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On Being Orthodox and Modern

On Monday the Aberdeen Theology department was graced by a visit from the inimitable Paul Molnar, who is known in these parts for his tireless advocacy of divine freedom, his work on the theologies of Karl Barth and T.F. Torrance, and for his rock solid commitment to the absolutely, super-duper, don’t-even-think-about-not-thinking-about-it triunity of God (he’s also a Met fan, but we’ll just try to ignore that).

In any case, I found Dr. Molnar to be great fun, both for his intensity as well as for his totally refreshing New York sense of humor. I wish I could share with you some of his choice zingers from our lunch meeting, but (sigh) a handshake yesterday morning effectively sealed the contents of those conversations for the ages. If you do ever run into the guy, though, be sure to take him out for coffee and experience him for yourself.

On to the serious bit.

As someone who is trying to integrate the insights of a quintessentially modern theologian like Schleiermacher with those of Karl Barth, Molnar’s seminar presentation raised some specific questions for me. It seems to me that, for Molnar, Barth is at his best when he’s able to carry on constructive dogmatic work within the bounds of traditional orthodoxy. Of course, Molnar grants the occasional lapse (e.g., the presupposition of immanent divine condescension in the account of grace in CD II/1), yet by and large, he seems convinced that Barth remained generally faithful to the gospel correctly identified and upheld in the classical tradition (even as he pushed the conversation forward). Now, importantly, this appears to mean that, for Molnar, Barth accepted and worked with not only the formal insights of, for instance, the ecumenical councils, but also something of their substance. To be sure, in Molnar’s view, Barth was no mere repristinator, but nevertheless, if there’s a spectrum with “spirit” on the one side and “letter” on the other, I think Molnar would tick Barth more on the “letter” side of orthodoxy than, say, Bruce McCormack. Consequently, in Molnar’s mind, there really aren’t divergent streams or tensions in Barth’s thought; rather, there are simply those places where Barth said things rightly (i.e., Christianly), and others where he said things not so rightly. In all cases, however, this much is clear: Barth’s intentions were noble, i.e., he was aiming with all his might to stay in line with historic Christian beliefs, particularly concerning the doctrine of God. Such is my impression of Molnar’s Barth.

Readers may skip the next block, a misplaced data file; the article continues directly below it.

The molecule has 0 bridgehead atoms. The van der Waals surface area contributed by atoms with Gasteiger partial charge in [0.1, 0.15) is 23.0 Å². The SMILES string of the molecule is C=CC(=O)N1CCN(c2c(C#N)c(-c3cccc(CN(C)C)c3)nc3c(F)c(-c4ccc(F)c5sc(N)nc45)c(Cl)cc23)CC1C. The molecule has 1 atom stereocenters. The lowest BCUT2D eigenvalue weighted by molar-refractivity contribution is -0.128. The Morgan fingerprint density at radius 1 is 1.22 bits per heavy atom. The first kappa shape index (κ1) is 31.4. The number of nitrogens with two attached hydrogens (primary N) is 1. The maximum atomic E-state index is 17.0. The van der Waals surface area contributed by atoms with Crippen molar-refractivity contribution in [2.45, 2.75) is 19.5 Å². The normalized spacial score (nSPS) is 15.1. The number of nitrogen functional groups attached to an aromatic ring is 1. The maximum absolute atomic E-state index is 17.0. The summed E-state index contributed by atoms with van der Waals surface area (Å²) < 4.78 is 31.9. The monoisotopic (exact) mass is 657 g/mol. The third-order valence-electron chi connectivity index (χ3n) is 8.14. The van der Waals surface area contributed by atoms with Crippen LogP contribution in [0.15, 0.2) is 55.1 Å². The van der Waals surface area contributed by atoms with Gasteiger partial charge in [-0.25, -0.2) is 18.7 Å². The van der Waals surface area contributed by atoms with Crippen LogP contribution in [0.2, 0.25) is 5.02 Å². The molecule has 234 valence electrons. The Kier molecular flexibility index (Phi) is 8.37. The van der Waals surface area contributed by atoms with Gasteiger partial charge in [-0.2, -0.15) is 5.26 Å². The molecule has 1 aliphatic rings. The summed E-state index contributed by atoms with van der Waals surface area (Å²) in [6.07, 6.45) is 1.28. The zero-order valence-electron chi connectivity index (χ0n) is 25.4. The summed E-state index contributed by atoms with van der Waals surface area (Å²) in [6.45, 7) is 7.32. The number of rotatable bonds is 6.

So, then, how to relate orthodoxy and modernity. As is well known, Bruce McCormack has proposed his own model wherein Barth plundered the key insights of orthodox theology, stripped them of their premodern metaphysical baggage, and then used these insights to push forward to fresher and more faithfully Christian dogmatic vistas. In this model, modernity serves Barth not only in exposing the shortcomings of classical ontology, but also in challenging particular doctrinal conceptions (e.g., concerning the immanent life of God). In other words, Barth is not only operating within a modern context; he’s actually hearing and in some cases granting the concerns of modernity as amenable to the task of doing faithful Christian theology. Accordingly, McCormack’s Barth seems to take the formal insights of classical orthodoxy and retool them using some of the material insights of modern Protestantism (all the while in careful attendance to Scripture, of course).

For Molnar, however, it seems to be just the opposite. His Barth takes on the formal concerns of modernity while retaining in force the material claims of classical orthodoxy. What made Barth a genius, therefore, was not his ability to be a modern theologian, but rather his ability to be a classically orthodox theologian who can speak powerfully and prophetically to modernity.

(I’m sure that if McCormack or Molnar were to read this, they’d likely accuse me of gross caricature – but recall that I’m trying to place them on a continuum, not on opposite poles.)

So this kind of puts me in a bind. I hate having to choose between orthodoxy and modernity. Are both approaches really so forceful as to dominate the other either materially or formally? Why not simply appropriate those insights, material and formal, from both modernity and orthodoxy which best serve our Christian witness? Have not our minds become a bit too systematic when we find ourselves being forced to choose, wholesale, the perspective of one particular approach as either the context or the substance for all our theologizing? I honestly think McCormack is onto something important when he suggests that being both orthodox and modern is a good thing; I’d just like to make sure that this relation is fitted with enough pliability to remain true to the Word of God. You know, semper reformanda and all that.

Right – so give me the answers. I gather you are all smarter than me, and I’m giving all you academics in particular a golden opportunity to flex your interpretive muscles and show me how I’m looking at this issue in ever so slightly the wrong way. So have at it!